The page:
Hours later, a bipartisan group of six senators, including Sen. Lindsey O. Graham (R-S.C.), one of the president’s closest allies in the Senate, sent a letter to Trump to ask him to reconsider and warning that withdrawing U.S. troops from Syria would “renew and embolden” ISIS in the Middle East. Late on Wednesday evening, Mike Huckabee, the former Arkansas governor and father to White House press secretary Sarah Sanders, pleaded with the president to think of his decision as a “betrayal to Kurds who have sacrificed and shed blood for Americans.”
Less than an hour later, Trump hopped on Twitter himself to cite the praise of Ingraham and the guests from her Wednesday night show who argued that the Middle East had improved under Trump’s leadership. Among those appearing on “The Ingraham Angle” was James Jay Carafano, a retired Army lieutenant colonel and conservative foreign policy adviser at the Heritage Foundation.
“He’s made the Middle East a better place,” Carafano said of Trump. “He’s made Syria less of a problem.”
With added emphasis, Ingraham added, “He gets zero credit for that.”
Defending his decision, Trump wrote out inexact quotes of what Ingraham and Carafano had said during the segment.
The president then gave his thanks to the Fox host.
Ingraham’s show provided the president a rare break from the barrage of critics who argued the decision to withdraw troops was creating uncertainty and potentially heightening instability in Syria.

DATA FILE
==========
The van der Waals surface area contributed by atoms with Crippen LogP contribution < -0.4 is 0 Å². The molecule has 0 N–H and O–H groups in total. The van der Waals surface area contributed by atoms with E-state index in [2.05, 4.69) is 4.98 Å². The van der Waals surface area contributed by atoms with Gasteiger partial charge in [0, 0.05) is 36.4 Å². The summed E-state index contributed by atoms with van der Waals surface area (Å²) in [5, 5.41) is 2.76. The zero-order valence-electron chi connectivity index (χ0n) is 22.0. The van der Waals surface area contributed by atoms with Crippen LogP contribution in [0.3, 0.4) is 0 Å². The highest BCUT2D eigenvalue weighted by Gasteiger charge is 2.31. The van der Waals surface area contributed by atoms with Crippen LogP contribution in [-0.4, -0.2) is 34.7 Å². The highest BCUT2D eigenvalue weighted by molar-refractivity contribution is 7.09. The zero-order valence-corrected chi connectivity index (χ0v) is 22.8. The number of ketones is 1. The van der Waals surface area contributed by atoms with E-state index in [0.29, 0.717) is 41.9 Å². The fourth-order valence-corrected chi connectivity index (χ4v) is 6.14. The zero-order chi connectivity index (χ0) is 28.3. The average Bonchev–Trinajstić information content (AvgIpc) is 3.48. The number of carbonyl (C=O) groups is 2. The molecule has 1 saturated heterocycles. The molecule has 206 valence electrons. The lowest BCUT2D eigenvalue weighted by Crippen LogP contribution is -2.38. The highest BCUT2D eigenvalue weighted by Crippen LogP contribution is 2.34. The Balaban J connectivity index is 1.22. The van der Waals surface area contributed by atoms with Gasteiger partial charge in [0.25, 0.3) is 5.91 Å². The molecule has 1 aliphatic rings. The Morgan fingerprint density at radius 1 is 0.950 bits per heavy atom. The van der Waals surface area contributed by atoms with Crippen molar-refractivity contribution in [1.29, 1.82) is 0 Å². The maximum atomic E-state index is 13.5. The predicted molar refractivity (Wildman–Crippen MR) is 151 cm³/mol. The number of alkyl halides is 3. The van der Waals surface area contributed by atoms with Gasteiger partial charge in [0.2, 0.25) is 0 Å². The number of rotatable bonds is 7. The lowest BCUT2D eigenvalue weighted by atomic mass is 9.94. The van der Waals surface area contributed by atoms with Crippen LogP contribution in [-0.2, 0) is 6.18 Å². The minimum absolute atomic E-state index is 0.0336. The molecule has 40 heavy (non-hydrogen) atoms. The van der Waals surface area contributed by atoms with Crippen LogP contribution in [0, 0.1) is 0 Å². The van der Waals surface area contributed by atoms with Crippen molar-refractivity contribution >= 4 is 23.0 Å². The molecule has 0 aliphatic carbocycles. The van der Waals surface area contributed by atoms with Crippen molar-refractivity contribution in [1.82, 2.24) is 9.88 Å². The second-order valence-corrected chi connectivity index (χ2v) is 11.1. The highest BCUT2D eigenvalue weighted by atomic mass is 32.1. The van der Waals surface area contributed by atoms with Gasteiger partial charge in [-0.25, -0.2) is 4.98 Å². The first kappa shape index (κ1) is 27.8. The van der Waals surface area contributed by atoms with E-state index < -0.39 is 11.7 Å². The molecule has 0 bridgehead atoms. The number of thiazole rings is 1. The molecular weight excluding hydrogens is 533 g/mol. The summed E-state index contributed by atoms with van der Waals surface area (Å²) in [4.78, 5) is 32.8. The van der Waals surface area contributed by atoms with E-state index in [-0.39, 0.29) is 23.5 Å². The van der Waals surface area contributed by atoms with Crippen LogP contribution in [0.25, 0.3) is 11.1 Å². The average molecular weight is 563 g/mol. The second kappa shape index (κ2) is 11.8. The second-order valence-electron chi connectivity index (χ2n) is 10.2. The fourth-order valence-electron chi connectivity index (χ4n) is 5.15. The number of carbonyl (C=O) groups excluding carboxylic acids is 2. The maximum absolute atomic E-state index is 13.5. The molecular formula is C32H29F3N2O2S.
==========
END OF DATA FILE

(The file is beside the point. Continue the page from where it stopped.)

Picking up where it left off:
In their letter to Trump, the bipartisan group of senators described the decision as “a premature and costly mistake” and urged him to reconsider the critical support American troops provide to the Kurds in the ongoing fight against ISIS.
“If you decide to follow through with your decision to pull our troops out of Syria, any remnants of ISIS in Syria will surely renew and embolden their efforts in the region,” the senators wrote. “However, ISIS is not the only threat. The brutal dictatorship of Bashar al Assad continues to weigh heavily upon the Syrian people, and we fear that a withdrawal of our troops may embolden Bashar al Assad to take further actions to solidify his power.”
Senate Foreign Relations Chairman Bob Corker (R-Tenn.) said he had never seen a decision of this magnitude made with no advanced warning, according to NBC News. “It’s hard to imagine any president would wake up and make this kind of decision with this little communication, with this little preparation,” he said.
Sen. Marco Rubio (R-Fla.) labeled the withdrawal “a terrible mistake.” Sen. Cory Gardner (R-Colo.) said, “the fight isn’t over.” Sen. Ben Sasse (R-Neb.) predicted, “A lot of American allies will be slaughtered if this retreat is implemented.” Rep. Adam Kinzinger (R-Ill.) offered a five-word retort on Twitter.
But not all Republicans spoke out against Trump’s announcement. Sen. Rand Paul (R-Ky.) commended Trump for his decision. “I’m happy to see a President who can declare victory and bring our troops out of a war,” he wrote.
On Thursday morning, Trump took notice of Paul’s support on Twitter.
The president continued to defend his decision to withdraw troops. “Getting out of Syria was no surprise,” he tweeted. “I’ve been campaigning on it for years, and six months ago, when I very publicly wanted to do it, I agreed to stay longer. Russia, Iran, Syria & others are the local enemy of ISIS. We were doing there work. Time to come home & rebuild.”
Trump didn’t relent in his reasoning on Thursday morning. “Do we want to be there forever?” the president asked.